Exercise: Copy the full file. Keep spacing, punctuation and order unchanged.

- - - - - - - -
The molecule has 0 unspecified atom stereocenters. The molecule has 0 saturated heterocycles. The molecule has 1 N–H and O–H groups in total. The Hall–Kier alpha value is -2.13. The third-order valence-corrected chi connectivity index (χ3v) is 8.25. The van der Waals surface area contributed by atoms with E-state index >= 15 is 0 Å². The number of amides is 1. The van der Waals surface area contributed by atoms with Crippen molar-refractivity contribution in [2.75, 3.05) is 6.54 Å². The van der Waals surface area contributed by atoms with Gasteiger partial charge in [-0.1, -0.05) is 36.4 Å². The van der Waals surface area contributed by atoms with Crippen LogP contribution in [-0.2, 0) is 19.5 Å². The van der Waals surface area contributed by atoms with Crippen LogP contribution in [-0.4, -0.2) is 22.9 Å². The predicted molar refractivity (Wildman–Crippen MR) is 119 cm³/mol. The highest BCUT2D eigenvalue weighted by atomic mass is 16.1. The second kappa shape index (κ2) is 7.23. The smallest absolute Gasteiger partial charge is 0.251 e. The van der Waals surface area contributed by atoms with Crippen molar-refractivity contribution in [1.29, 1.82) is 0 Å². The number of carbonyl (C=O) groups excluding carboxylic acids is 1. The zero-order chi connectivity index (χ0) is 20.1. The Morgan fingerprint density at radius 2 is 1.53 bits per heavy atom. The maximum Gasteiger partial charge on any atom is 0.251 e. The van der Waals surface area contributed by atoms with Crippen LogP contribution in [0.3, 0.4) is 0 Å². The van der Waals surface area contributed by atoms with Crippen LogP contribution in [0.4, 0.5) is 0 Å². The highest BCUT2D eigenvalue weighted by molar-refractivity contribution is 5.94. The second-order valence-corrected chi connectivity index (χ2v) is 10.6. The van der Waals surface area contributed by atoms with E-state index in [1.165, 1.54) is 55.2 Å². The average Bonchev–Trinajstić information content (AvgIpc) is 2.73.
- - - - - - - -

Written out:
The molecule has 0 unspecified atom stereocenters. The molecule has 0 saturated heterocycles. The molecule has 1 N–H and O–H groups in total. The Hall–Kier alpha value is -2.13. The third-order valence-corrected chi connectivity index (χ3v) is 8.25. The van der Waals surface area contributed by atoms with E-state index >= 15 is 0 Å². The number of amides is 1. The van der Waals surface area contributed by atoms with Crippen molar-refractivity contribution in [2.75, 3.05) is 6.54 Å². The van der Waals surface area contributed by atoms with Gasteiger partial charge in [-0.1, -0.05) is 36.4 Å². The van der Waals surface area contributed by atoms with Crippen LogP contribution in [-0.2, 0) is 19.5 Å². The van der Waals surface area contributed by atoms with Crippen LogP contribution in [-0.4, -0.2) is 22.9 Å². The predicted molar refractivity (Wildman–Crippen MR) is 119 cm³/mol. The highest BCUT2D eigenvalue weighted by atomic mass is 16.1. The second kappa shape index (κ2) is 7.23. The smallest absolute Gasteiger partial charge is 0.251 e. The van der Waals surface area contributed by atoms with Crippen molar-refractivity contribution in [1.29, 1.82) is 0 Å². The number of carbonyl (C=O) groups excluding carboxylic acids is 1. The zero-order chi connectivity index (χ0) is 20.1. The Morgan fingerprint density at radius 2 is 1.53 bits per heavy atom. The maximum Gasteiger partial charge on any atom is 0.251 e. The van der Waals surface area contributed by atoms with Crippen LogP contribution in [0.3, 0.4) is 0 Å². The van der Waals surface area contributed by atoms with Crippen LogP contribution in [0.4, 0.5) is 0 Å². The highest BCUT2D eigenvalue weighted by molar-refractivity contribution is 5.94. The second-order valence-corrected chi connectivity index (χ2v) is 10.6. The van der Waals surface area contributed by atoms with E-state index in [1.165, 1.54) is 55.2 Å². The average Bonchev–Trinajstić information content (AvgIpc) is 2.73.